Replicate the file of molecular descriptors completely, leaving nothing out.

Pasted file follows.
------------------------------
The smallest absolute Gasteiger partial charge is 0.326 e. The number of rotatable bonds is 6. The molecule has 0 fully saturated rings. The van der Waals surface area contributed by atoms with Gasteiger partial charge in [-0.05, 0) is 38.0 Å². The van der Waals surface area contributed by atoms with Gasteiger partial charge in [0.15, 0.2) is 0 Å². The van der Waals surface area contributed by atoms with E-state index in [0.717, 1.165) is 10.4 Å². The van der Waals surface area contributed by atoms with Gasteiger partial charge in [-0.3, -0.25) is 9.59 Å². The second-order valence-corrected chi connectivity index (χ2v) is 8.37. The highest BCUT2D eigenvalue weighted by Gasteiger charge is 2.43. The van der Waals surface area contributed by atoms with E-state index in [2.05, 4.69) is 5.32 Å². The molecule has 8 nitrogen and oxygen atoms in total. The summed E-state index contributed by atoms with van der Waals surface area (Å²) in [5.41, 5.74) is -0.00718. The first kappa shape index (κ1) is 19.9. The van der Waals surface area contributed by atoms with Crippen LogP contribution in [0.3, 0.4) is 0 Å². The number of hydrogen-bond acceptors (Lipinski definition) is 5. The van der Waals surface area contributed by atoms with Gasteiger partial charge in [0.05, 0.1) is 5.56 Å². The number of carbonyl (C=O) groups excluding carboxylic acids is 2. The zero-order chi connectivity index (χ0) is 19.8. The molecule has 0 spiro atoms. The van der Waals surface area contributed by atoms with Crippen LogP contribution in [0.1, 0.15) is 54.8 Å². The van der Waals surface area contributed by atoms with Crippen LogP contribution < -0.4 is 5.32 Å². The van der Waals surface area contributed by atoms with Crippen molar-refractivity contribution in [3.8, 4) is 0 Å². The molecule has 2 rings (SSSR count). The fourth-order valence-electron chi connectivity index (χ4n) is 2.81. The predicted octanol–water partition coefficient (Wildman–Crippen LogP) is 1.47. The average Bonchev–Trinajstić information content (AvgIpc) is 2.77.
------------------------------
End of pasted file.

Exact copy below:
The smallest absolute Gasteiger partial charge is 0.326 e. The number of rotatable bonds is 6. The molecule has 0 fully saturated rings. The van der Waals surface area contributed by atoms with Gasteiger partial charge in [-0.05, 0) is 38.0 Å². The van der Waals surface area contributed by atoms with Gasteiger partial charge in [0.15, 0.2) is 0 Å². The van der Waals surface area contributed by atoms with E-state index in [0.717, 1.165) is 10.4 Å². The van der Waals surface area contributed by atoms with Gasteiger partial charge in [-0.3, -0.25) is 9.59 Å². The second-order valence-corrected chi connectivity index (χ2v) is 8.37. The highest BCUT2D eigenvalue weighted by Gasteiger charge is 2.43. The van der Waals surface area contributed by atoms with E-state index in [2.05, 4.69) is 5.32 Å². The molecule has 8 nitrogen and oxygen atoms in total. The summed E-state index contributed by atoms with van der Waals surface area (Å²) in [5.41, 5.74) is -0.00718. The first kappa shape index (κ1) is 19.9. The van der Waals surface area contributed by atoms with Crippen LogP contribution in [0.3, 0.4) is 0 Å². The number of hydrogen-bond acceptors (Lipinski definition) is 5. The van der Waals surface area contributed by atoms with Gasteiger partial charge in [0.05, 0.1) is 5.56 Å². The number of carbonyl (C=O) groups excluding carboxylic acids is 2. The zero-order chi connectivity index (χ0) is 19.8. The molecule has 0 spiro atoms. The van der Waals surface area contributed by atoms with Crippen LogP contribution in [0.1, 0.15) is 54.8 Å². The van der Waals surface area contributed by atoms with Crippen LogP contribution < -0.4 is 5.32 Å². The van der Waals surface area contributed by atoms with Crippen molar-refractivity contribution in [3.8, 4) is 0 Å². The molecule has 2 rings (SSSR count). The fourth-order valence-electron chi connectivity index (χ4n) is 2.81. The predicted octanol–water partition coefficient (Wildman–Crippen LogP) is 1.47. The average Bonchev–Trinajstić information content (AvgIpc) is 2.77.